Interview from The Stage magazine with James Issitt, senior lecturer in Drama.

Interview from The Stage magazine with James Issitt, senior lecturer in Drama. name

How did you start off in theatre?

The credit for this has to go to my mum! I wasn’t interested in much outside of school and my parents tried everything, music lessons etc, but drama stuck! Something clicked inside my head. From there and nearly three degrees later I am helping others to achieve their dreams. Just perfect! And thank you mum! 

What is the best piece of advice you have for acting students today?

A two-fold answer really. See as much professional and amateur theatre as you can. The quality of the productions is not important. Try to immerse yourself in the professional world as much as you can. See shows that you wouldn’t normally see. Secondly, read/listen as much as possible: from reviews, to articles, to podcasts, to plays. Having a large virtual library in your head of plays you have read can give you the edge. Give yourself every opportunity. This is a tough profession. 

What would you change about drama training in the UK?

The accessibility of training for young adults and the huge costs incurred. This is improving but we need to develop the offer to students in order that more Northern/working class actors can train. Also, the appreciation that university can offer education and training as well as drama schools. We are different establishments, but the universities should not be ignored.

What is the best part of your job?

This is definitely the lightbulb moment. Seeing the sudden understanding of a concept in the student’s eyes is priceless. Also, seeing the students achieve the best possible degree they can. And having the privilege of seeing their first professional role. 

And your least favourite?

I think this is the same as every teacher/lecturer in the country – paperwork. It is a necessary evil but can be so time consuming.

Who are the practitioners you admire the most / who should students be looking up to?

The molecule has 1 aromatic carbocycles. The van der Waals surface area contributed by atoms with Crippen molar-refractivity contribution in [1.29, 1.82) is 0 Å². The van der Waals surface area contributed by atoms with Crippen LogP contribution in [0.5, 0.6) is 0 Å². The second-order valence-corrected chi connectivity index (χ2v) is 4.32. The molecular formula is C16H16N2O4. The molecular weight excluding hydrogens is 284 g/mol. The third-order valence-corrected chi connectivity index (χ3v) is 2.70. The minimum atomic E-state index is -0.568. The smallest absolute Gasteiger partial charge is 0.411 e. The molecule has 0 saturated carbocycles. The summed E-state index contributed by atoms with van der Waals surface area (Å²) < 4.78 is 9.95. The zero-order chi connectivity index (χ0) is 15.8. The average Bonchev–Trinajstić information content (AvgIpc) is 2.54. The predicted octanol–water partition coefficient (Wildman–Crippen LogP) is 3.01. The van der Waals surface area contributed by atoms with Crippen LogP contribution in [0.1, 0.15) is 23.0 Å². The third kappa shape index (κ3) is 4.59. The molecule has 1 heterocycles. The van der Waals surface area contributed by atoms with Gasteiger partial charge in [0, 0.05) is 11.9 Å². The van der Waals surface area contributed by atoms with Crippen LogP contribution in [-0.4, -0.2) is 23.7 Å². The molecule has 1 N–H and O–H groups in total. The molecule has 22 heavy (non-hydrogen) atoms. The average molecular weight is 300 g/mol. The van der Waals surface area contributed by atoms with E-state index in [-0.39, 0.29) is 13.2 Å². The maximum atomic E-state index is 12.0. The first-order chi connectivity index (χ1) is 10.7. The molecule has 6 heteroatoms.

Imelda Staunton, without a doubt, mainly due to her versatility. She can perform in anything from Who’s Afraid of Virginia Woolf? to Gypsy. And Sir Ian McKellan – his King Lear with stay with me for the rest of my life. Both of these actors give so much back to the industry and help students to achieve their goals. Incidentally throughout all of my years watching professional theatre, I have only ever given two standing ovations: one for Sir Ian’s King Lear and the other to Imelda for Gypsy – they were incredibly detailed and passionate performances. From a director point of view, I would happily watch anything Greg Doran directed – a genius.

What is the one skill that every successful actor should have?

Bravery without a doubt. A successful actor is brave enough to make bold choices in the rehearsal room and on stage. There is an element of risk associated with this level of bravery, but after risk the rewards are huge.

What are the advantages of studying on a course like Cumbria’s as opposed to a drama school?

Carlisle is well placed within the wider arts community with excellent transport links to Newcastle, Glasgow, Liverpool to name a few. We have excellent links with Theatre by the Lake in Keswick. At any given time there are several industry professionals working on site with our students to create and facilitate performance. All members of the staff here at Cumbria have professional credits in their chosen fields. Cumbria is a smaller university than some, but we ensure that the student is an individual and not a number, and that their voice is heard. Plus, you could always ask me to teach you a magic trick– which is the topic of my PhD!